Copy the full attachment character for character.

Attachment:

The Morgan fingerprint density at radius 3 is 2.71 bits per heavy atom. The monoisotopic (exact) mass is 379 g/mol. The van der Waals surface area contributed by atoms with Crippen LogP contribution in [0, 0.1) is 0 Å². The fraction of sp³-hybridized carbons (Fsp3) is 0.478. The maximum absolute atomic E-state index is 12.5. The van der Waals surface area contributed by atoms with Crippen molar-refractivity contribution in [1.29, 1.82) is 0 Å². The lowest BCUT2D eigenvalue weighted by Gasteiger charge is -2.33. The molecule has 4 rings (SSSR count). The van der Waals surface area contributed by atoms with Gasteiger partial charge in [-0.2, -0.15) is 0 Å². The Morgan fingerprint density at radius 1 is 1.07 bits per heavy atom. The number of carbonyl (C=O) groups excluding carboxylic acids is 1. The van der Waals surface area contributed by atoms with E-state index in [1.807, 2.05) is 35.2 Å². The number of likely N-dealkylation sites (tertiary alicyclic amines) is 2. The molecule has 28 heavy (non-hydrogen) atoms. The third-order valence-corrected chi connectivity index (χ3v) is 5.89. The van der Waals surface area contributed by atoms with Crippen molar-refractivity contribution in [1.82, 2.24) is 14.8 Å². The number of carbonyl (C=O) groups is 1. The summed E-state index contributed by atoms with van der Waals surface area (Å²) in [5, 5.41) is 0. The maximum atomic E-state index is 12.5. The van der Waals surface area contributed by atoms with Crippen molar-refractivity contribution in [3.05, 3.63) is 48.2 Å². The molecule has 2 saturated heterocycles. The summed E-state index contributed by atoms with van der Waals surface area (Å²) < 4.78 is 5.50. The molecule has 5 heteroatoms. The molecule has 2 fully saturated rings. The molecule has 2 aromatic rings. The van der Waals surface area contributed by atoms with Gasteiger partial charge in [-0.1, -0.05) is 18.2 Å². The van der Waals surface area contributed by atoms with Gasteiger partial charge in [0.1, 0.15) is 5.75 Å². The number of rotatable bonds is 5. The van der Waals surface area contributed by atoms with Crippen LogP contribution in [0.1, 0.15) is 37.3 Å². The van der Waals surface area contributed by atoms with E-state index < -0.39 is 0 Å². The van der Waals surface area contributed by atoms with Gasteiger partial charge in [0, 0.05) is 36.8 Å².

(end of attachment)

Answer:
The Morgan fingerprint density at radius 3 is 2.71 bits per heavy atom. The monoisotopic (exact) mass is 379 g/mol. The van der Waals surface area contributed by atoms with Crippen LogP contribution in [0, 0.1) is 0 Å². The fraction of sp³-hybridized carbons (Fsp3) is 0.478. The maximum absolute atomic E-state index is 12.5. The van der Waals surface area contributed by atoms with Crippen molar-refractivity contribution in [1.29, 1.82) is 0 Å². The lowest BCUT2D eigenvalue weighted by Gasteiger charge is -2.33. The molecule has 4 rings (SSSR count). The van der Waals surface area contributed by atoms with Gasteiger partial charge in [-0.2, -0.15) is 0 Å². The Morgan fingerprint density at radius 1 is 1.07 bits per heavy atom. The number of carbonyl (C=O) groups excluding carboxylic acids is 1. The van der Waals surface area contributed by atoms with E-state index in [1.807, 2.05) is 35.2 Å². The number of likely N-dealkylation sites (tertiary alicyclic amines) is 2. The molecule has 28 heavy (non-hydrogen) atoms. The third-order valence-corrected chi connectivity index (χ3v) is 5.89. The van der Waals surface area contributed by atoms with Crippen molar-refractivity contribution in [1.82, 2.24) is 14.8 Å². The number of carbonyl (C=O) groups is 1. The summed E-state index contributed by atoms with van der Waals surface area (Å²) in [5, 5.41) is 0. The maximum atomic E-state index is 12.5. The van der Waals surface area contributed by atoms with Crippen molar-refractivity contribution in [3.05, 3.63) is 48.2 Å². The molecule has 2 saturated heterocycles. The summed E-state index contributed by atoms with van der Waals surface area (Å²) < 4.78 is 5.50. The molecule has 5 heteroatoms. The molecule has 2 fully saturated rings. The molecule has 2 aromatic rings. The van der Waals surface area contributed by atoms with Gasteiger partial charge in [-0.1, -0.05) is 18.2 Å². The van der Waals surface area contributed by atoms with Gasteiger partial charge in [0.1, 0.15) is 5.75 Å². The number of rotatable bonds is 5. The van der Waals surface area contributed by atoms with Crippen LogP contribution in [0.1, 0.15) is 37.3 Å². The van der Waals surface area contributed by atoms with E-state index < -0.39 is 0 Å². The van der Waals surface area contributed by atoms with Gasteiger partial charge in [0, 0.05) is 36.8 Å².